Welcome to Part 3 of the multi-post series on Fundamentals of Programming. Last time, I just touched upon one very important point regarding style in programming: indentation. In this series, we’ll see a bit more about styles in programming. You can think of those as the “formatting” used in programming. We’ll end with the importance of conventions, comments and consistency in programming. I hope you will enjoy this part and learn something.
Hello, welcome to Part 2 of the series. In this section, we’ll start with some actual code writing. “Code” is a short term to refer to “programming lines” i.e. instructions. So when someone is “coding”, they’re actually “writing programs”. I’ll use that word for short.
We’ll start with writing some instructions in pseudo-code. What is pseudo-code? Does it mean pseudo-programming? Yes, sort of.
You want to make sure you understand how to write and understand pseudo-code because that’s what I’ll be using through the rest of this series. They’re easy, English-like statement so don’t worry too much.
Hello there! Welcome to my Fundamentals of Programming series of post. In this series, I will teach you about the basics of programming, i.e. the building blocks and what makes a program tick. I will NOT teach you Java, C++, PHP, Python or whatever pretty language you can think of. Instead, I’ll keep it language-independent so that even a complete beginner to programming will be able to follow.
First post of 2012. So let’s start with something like a wish list. In this post, I’ll run down through a list of online services Mauritius should have and why it doesn’t have these relatively common services.
For some reason, our political leaders are bent on using the word “cyber” whenever the get the opportunity to. Everything is cyber here: Cyber caravan, Cyber Crime or something along that line as well as a few other cyber things here and there. What does “cyber” mean anyway?
Merriam-webster says something about “the culture of computers”. It must be a joke: I hardly see any kind of “culture of computers” in Mauritius.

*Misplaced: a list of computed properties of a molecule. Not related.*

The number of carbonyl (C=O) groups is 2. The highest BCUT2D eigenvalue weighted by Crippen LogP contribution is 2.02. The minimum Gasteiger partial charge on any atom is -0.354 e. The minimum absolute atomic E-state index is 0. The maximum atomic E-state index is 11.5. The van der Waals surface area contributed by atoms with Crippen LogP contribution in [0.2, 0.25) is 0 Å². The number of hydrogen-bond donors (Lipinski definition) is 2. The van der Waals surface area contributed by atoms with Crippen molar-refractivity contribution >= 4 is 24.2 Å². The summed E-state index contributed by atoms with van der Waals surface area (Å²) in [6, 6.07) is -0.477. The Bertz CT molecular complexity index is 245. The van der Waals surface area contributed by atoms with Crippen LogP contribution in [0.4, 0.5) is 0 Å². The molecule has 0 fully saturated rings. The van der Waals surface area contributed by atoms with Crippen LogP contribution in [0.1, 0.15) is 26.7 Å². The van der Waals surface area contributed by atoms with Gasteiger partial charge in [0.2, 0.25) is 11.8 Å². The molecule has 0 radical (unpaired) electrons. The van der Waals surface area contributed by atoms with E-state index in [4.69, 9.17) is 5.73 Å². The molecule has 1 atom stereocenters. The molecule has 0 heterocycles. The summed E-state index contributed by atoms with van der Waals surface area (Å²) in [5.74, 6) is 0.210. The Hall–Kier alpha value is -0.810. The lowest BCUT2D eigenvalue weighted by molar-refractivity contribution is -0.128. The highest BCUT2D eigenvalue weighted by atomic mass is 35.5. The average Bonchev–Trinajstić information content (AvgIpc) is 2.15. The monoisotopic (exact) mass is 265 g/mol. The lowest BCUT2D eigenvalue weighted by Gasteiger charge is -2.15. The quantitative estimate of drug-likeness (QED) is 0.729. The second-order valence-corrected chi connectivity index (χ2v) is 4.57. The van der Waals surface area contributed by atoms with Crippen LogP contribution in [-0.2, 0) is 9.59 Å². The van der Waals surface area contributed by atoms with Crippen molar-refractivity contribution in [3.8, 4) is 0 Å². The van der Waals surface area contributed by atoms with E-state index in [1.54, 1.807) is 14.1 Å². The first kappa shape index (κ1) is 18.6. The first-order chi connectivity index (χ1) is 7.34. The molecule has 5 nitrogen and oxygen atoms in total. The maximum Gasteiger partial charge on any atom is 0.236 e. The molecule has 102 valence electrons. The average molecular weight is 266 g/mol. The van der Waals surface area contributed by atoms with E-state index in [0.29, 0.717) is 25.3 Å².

We are far, VERY FAR from deserving being called a cyber island yet. Why? Lots of reasons actually…
I felt my Day 1 at Orange Expo felt kinda rushed. There were things I missed, things I didn’t notice. So when the family wanted to go there today, I thought it’d be a good opportunity to go again. Turns out, I did discover a few new things.
So this post will be less about the tech there, and more about the Expo itself, its organization, ideas and some suggestions to Orange, as I go through it.
For this post, I’ll not make the mistake of trying to compare the Orange Expo with the expos you have abroad. They cannot be compared. Instead, what we should be doing is comparing the Orange Expo 2011 with its peer: Infotech. On Day 1, I wanted to see iPad 2 and Xoom and all the new shiny toys out there. As a geek, I wanted to see them, play with them. But I realized that many people who visited the expo today didn’t even know what an iPad was! To them, it was something new and wonderful.
The Orange Expo 2011 is held this year from 8th April to 10th April at the Swami Vivekananda International Convention Center (SVICC). Anyway, if you’re reading this, you’ll only be having a day left to visit, and that’s 10th April, from 10h to 19h.
With that said, here’s my experience and thoughts on expo. Sorry for the blurry or low-light pics. My camera had big issues focusing on all the Orange there… I was kind of in-a-hurry too, so I may have missed a few things. If I did, please let me know via comments.